The Miles / Pants & Tie
Pitter Patter Festival. The Boat. Friday, May 29, 2009.
Heading out of the Apostle of Hustle show, J. averred that he was sufficiently rocked for the night and was heading home, but I felt like I had the energy for a little more. Headed west from the Music Gallery towards Kensington, mentally flipping a coin, as I had nothing strongly in mind. Figuring that the gig at The Boat looked as good as anything, headed in there, where — marginally interesting fact alert — I had not previously been.
The venue more-or-less matched the impressions I'd heard from various sources — a long room, stage at one end with a dancefloor, bar at the other with restaurant-y tables. And decorated like, yes, the inside of a boat — possibly during the Carter administration. I have a certain soft spot for venues in their fading Blanche DuBois stage, so the portholes and red lights seemed okay by me. The crowd was a little worrying though — a whole lot younger and more fashionably dressed than me, setting off that tingling sense that I'd stepped into some other gang's clubhouse.
That sense of social displacement was probably as good an entry point as any to Pants and Tie, who were setting up as I arrived and soon launched into their set. A three piece, combining stripped down beats, Chic-esque guit and bass and a singular vocalist, whose twitchy yelps brought to mind nothing more than Bobby McCollough's sax in "Super Bad".1 Très no-wave. The band was obviously exploring the tension between those edge-of-breakdown vocals and the very controlled rhythms. Which is a worthy idea, and there's something there. At some points though, it did miss its mark, leaving the band sounding merely like an over-caffeinated INXS — possibly because a few of the programmed beats were a little too stiff and airless. Still, interesting to see live.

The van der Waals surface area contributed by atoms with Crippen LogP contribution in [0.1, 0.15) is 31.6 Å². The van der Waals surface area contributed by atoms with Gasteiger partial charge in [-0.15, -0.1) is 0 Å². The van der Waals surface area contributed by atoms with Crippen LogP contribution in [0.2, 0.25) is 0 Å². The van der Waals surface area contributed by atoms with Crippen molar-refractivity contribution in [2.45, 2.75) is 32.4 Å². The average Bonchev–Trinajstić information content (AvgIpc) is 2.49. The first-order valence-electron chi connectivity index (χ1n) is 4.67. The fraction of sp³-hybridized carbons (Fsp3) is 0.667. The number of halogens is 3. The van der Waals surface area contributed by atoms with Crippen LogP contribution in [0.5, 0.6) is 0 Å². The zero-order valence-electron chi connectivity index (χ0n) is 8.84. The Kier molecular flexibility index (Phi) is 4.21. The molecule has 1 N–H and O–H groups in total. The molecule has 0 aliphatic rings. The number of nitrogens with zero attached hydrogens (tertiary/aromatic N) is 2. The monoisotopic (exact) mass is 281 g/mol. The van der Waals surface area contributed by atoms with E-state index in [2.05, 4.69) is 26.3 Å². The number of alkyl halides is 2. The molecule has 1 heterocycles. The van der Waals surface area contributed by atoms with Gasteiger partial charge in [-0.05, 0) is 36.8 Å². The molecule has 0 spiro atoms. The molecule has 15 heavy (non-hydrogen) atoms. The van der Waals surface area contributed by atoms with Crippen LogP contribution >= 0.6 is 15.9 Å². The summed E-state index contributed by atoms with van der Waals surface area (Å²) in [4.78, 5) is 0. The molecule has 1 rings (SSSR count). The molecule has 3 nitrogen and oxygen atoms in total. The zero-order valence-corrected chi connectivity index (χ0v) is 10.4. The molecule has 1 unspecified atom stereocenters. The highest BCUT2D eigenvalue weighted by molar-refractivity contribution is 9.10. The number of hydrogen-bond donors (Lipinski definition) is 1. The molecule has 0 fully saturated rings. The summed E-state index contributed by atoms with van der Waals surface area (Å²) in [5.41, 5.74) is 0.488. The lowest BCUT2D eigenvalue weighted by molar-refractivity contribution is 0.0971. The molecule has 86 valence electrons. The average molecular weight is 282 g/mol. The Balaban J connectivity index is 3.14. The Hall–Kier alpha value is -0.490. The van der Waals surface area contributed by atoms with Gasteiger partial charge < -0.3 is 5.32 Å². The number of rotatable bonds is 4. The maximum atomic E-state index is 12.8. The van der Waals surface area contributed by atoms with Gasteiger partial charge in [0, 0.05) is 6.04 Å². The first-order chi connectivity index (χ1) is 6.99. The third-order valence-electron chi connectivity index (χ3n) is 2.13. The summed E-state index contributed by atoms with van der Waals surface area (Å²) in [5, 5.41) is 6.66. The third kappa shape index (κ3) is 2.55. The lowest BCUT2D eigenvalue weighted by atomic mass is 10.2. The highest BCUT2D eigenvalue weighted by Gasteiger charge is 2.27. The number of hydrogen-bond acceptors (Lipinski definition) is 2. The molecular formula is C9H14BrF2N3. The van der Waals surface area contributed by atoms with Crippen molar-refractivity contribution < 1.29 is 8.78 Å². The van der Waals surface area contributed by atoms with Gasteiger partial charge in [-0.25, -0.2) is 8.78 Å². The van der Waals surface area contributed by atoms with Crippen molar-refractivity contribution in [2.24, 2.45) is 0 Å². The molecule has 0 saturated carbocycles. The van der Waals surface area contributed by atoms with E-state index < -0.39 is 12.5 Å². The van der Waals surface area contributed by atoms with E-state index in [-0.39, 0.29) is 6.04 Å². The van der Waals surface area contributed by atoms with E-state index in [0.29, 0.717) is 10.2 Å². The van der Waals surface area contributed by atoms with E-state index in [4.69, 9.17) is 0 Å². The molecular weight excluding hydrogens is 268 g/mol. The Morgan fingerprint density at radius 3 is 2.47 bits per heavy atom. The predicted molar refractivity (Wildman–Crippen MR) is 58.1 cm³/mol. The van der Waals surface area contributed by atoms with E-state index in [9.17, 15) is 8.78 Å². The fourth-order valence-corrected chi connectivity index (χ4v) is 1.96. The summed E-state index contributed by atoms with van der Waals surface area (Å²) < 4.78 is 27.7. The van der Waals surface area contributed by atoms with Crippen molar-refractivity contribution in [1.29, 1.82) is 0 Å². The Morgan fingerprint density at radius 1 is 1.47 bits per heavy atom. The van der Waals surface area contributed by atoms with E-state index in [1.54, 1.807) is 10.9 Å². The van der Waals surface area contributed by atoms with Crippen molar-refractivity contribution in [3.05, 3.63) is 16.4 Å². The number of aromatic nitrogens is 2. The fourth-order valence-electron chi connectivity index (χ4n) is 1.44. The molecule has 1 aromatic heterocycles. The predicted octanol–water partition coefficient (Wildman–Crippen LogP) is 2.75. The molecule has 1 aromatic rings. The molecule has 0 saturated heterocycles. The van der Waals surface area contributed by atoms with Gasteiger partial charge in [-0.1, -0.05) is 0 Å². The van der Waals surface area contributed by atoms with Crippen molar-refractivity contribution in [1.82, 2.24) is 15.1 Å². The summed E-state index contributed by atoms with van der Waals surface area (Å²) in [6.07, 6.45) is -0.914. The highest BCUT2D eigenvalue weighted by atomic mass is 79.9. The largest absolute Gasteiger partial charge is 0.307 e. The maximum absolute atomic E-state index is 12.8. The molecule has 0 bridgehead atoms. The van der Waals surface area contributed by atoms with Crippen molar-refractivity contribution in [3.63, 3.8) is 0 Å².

Out of nowhere, the dancefloor was packed with dancing young people. One looked over at me and, pulling out her American Apparel-branded shiv, hissed at me, "are we gonna be cool, Mr. Weatherbee?" and flicked it casually through the air. Nodding, I took a step back.2 The crowd, apparently, were suddenly in attendance to see The Miles, an energetic young three-piece. Rocking with guit, drums and keyb/synth bass, the vox were shared around, mostly between Steven Foster and Jesse Lee Wadon. Hitting the stage with a surf beat and ooky-spooky Munsters-theme organ, the band projected like a boys' varsity B-52's, throwing down an infectiously dancey new wave party. The band and audience were clearly having a blast, and it was hard not to get sucked in and quickly convinced of their merits. Projections are notoriously tricky things, but if there were a Toronto Band Stock Exchange, you might be wise to invest in The Miles now. Not that the band looked hung up on anything more than entertaining their friends — inviting the crowd up to dance on the stage near set's end. Worth seeing again — bring your dancing shoes.
There was one more band on the bill, but I was feeling wiped, so I decided to leave on that high note.
1 Or: imagine Paul Giamatti having a very bad day which ended up with him fronting a stripped down disco band, sputtering about his sexual dysfunctions.
2 Some elements of this paragraph are not, sensu strictissimo, entirely factual.